Clusters Sets Build Strength Faster
Cluster sets or Rest-Pause Training is a strength training intensity modifier that simply allows a person to move more overall weight or increase volume in a short amount of time.
The method generally involves establishing what your 5-6 RM weight is for a certain exercise and breaking it down into small segments of work.
The benefit of doing this allows you to do more reps with a heavier load that if you performed for straight reps you would only get your 5-6 reps. But with clusters you allow the body to recover partially and then press/pull/squat the weight out again with as much power and velocity as you can.
The key elements in Cluster Training are as follows:
- Utilize big compound movements. Squats, deadlifts, bench, military press work extremely well. You can also use these on heavier pulling exercises like bent rows, t-bar rows, even pullups if you desire (however I find that higher repetitions work better here).
- Find you're loading parameters. Most of the time a 5RM works really well for this type of training, although you can also do it with 3RM and 2RM loads. Overall percentages from 85%-95% (once you hit 95% though your rest break is often not enough to do more than 1-2 reps, depending on you level of CNS involvement and recruitment or basically this doesn't work well for people with a one-shot-one kill nervous system).
- Warm-up and load up the bar. Lift smoothly and explosively as possible.
- Rack the weight once you've done 2-3 reps. Breathe for about 5 -10 breathes and repeat for 3-5 sets of clusters.
Now results on Cluster Training will vary depending on how fast twitch dominant someone is and their level of neuro-muscular efficiency. Some people just won't be able to perform much over their 5RM and other people will get a good 4-5 clusters before their overall bar speed slows down.
This is largely in part to different percentages of muscle fibers type and level of neuro-muscular efficiency, but training age can also have a big role here as well.
How It Works
A typical scenario for an average weight lifter will look like this...
Squat bar loaded to 225 for 5RM. Lifter performs 2 reps, followed by racking the weight. Breathing. Another 2 reps and racking. Breathing for 5 breathes. Another 2 reps, these reps are a bit slower than before so the weight is racked for the final time. Full recovery.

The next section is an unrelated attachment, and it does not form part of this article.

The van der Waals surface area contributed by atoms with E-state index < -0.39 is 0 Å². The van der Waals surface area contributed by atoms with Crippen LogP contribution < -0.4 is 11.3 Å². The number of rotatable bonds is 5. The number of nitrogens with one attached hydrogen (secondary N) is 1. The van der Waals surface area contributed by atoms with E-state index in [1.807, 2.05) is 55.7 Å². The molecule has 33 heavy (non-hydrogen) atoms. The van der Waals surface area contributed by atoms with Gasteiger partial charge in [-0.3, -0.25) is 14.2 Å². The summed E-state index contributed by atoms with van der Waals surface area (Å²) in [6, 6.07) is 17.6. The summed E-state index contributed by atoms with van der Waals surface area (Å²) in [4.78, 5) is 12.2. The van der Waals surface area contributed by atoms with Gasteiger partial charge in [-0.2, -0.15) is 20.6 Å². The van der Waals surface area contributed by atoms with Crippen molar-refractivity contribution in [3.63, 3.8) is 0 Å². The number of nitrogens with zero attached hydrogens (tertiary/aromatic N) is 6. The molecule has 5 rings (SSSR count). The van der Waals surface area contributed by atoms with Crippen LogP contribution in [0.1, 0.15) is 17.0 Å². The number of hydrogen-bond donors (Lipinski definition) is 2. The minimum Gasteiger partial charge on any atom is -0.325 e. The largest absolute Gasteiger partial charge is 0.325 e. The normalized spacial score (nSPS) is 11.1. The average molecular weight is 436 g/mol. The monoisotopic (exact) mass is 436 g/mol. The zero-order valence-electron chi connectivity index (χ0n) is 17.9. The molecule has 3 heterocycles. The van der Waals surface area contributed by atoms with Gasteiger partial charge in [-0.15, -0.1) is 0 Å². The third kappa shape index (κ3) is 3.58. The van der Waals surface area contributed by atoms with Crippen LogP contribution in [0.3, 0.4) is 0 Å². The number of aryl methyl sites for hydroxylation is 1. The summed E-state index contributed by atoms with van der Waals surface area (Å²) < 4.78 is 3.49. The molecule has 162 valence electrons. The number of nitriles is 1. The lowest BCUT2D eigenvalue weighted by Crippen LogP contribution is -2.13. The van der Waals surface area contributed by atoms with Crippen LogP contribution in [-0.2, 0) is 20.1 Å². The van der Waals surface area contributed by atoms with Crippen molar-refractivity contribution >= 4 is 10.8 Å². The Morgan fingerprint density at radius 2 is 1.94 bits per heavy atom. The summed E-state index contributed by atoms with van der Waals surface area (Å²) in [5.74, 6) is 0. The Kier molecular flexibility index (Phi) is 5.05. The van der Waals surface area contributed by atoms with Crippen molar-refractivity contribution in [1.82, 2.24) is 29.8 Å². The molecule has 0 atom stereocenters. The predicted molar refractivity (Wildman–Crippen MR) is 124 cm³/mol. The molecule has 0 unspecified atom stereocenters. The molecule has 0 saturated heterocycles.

Overall even one extra rep increases the overall intensity of the lift if you calculate the load x volume = intensity.
225lbs x 5 reps = 1125 lbs / reps versus the cluster set (225 x 2) x 3 clusters = 1350 lbs / reps
This also doesn't take into account that the lifter can achieve more power from utilizing a short rest period and therefore increase the force they put into the bar.
As you lift you get tired and slower as you continue to lift. With cluster sets that short rest break in between allows you to recover just enough to get a bit more force into the bar, thereby increasing your Force = Mass x ACCELERATION which adds up big time when you're trying to power through some bigger weights. Now you can move them faster.
So if you're stuck in a rut and can't seem to blast past certain plateaus on your bigger lifts, try out some Cluster Sets for a short time. These are super intense on the body, so you'll only want a two to three week cycle and watch your lifts go from average to awesome!
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Jesse “Captain Smash” Howland is the owner of SMASH’s Strength Lab, which offers targeted personal training to reach a variety of fitness and physique goals. A natural bodybuilder, competitive powerlifter, certified personal trainer, and nutrition coach, Jesse is often the go-to resource for personal training Ottawa. He studied Exercise Science at Oregon State University and even trained at the world famous Gold’s Gym. He’s a former US Army Captain with the 86th Infantry Brigade Combat Team, a former blog writer at Veterans Fitness Career College, and former Chief Executive Officer at U.S. Army Forces Command (FORSCOM). His workouts and personal training are army-inspired to help reach your weightloss, athletic, or physique goals.